I have been hearing on the radio and seeing on TV the Skid Row of Los Angeles. However, I never have seen it first-hand. Living in Pasadena, a very progressive suburbian city of Los Angeles county, yet haven't gone to Skid Row? That's ludicrous!
Call me hypocrite! Label me so insincere to the academic discipline that I spent so much time on. What happened?
The news about Skid Row gave creeps and chills; too risky for me to dare. I thought that those count of 84,000 homeless people in Los Angeles county, many of them are in Skid Row, were scarier than living and interacting with the Ata Manobo tribe of so. Philippines, who were considered by the early Philippine historian as the fiercest warriors of Mindanao. I was so intimidated.
Watch this clip from You Tube and see what I mean.
Nevertheless, while I started brainstorming on my first novel, Skewed Triad; No More: The Novel, I thought that Skid Row would be an excellent setting for a badly disfigured Filipino-American woman to regain completely her self-confidence and self-worth. Consequently, I mustered courage to visit and observe the "Third World" of Los Angeles,The Skid Row.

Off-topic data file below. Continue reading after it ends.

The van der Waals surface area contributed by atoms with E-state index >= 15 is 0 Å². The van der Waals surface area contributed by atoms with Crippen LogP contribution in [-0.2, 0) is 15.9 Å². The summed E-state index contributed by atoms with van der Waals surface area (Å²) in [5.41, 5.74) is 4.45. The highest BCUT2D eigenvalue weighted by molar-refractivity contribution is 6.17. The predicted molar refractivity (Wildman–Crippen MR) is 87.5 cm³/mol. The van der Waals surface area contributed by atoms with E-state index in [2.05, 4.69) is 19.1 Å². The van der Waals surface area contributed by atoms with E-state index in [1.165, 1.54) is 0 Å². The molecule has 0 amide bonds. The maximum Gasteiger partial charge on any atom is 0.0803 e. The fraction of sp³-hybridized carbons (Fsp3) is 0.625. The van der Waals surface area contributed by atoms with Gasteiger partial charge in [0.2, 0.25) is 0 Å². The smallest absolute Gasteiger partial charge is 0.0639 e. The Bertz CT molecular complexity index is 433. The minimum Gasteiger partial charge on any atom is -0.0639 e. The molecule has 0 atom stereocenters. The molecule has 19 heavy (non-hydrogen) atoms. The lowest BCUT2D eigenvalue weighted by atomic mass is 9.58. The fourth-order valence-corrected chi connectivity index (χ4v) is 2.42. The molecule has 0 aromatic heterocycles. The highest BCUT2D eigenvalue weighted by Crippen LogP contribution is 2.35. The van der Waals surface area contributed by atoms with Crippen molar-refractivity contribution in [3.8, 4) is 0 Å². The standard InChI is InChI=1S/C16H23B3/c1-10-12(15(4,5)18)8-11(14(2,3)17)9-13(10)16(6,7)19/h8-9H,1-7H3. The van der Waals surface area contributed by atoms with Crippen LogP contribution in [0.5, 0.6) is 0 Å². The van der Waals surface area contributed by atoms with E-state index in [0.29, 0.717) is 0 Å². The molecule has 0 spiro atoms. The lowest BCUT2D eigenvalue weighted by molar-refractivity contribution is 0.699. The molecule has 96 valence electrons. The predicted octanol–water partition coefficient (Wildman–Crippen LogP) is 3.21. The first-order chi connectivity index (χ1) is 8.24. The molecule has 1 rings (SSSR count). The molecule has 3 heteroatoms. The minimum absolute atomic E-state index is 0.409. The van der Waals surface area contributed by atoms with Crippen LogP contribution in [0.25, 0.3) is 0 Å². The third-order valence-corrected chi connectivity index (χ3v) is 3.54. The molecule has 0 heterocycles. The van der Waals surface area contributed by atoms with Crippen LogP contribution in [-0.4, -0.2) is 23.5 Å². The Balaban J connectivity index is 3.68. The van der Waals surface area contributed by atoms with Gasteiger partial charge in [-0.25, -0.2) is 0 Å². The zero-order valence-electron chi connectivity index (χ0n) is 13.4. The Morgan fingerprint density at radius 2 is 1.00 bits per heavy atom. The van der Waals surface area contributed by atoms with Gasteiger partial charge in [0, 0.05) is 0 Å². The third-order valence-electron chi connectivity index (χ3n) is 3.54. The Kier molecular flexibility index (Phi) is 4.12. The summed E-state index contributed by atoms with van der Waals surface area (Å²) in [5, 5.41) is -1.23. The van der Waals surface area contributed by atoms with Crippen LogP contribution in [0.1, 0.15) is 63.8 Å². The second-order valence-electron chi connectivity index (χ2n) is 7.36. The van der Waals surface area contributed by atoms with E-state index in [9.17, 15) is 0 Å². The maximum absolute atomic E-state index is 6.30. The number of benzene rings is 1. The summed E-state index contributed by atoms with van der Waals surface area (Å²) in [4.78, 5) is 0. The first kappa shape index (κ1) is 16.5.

The traffic at the freeway was heavy that Thursday morning, so I decided to take the Metro train, Gold line. Pasadena to Union Station, the main hub, was only half an hour ride. At the Union Station, I walked two stairs down to take a subway Metro that took me to Pershing Square right at the Los Angeles financial center.
Believe me, just three blocks from Pershing Square, I already smelled the stink of a slum area, saw the roguishness of many untidy street people, and felt that I was rooted off the great city, despite those tall buildings. I slowed down starting to observe. Many were standing and talking in the street, especially near the buildings of non-profit organizations serving three-square meals a day and offering home and shelter to fortunate homeless families and individuals. Some people were yelling at each other; a few were walking erratically. Others were involved in some transaction of some sort.
I continued my walk for a few more blocks and I felt I was one of them. The smell became normal; the sight became ordinary, yet strange. I started to empathize with these less fortunate. I began to think of doing some volunteering in one of the soup kitchens. I went inside the building of Union Rescue Mission. After a talk with a Volunteer Supervisor, I decided to be a server at lunch time on Mondays and Fridays. Join me in this adventure at Skid Row in my next blogs.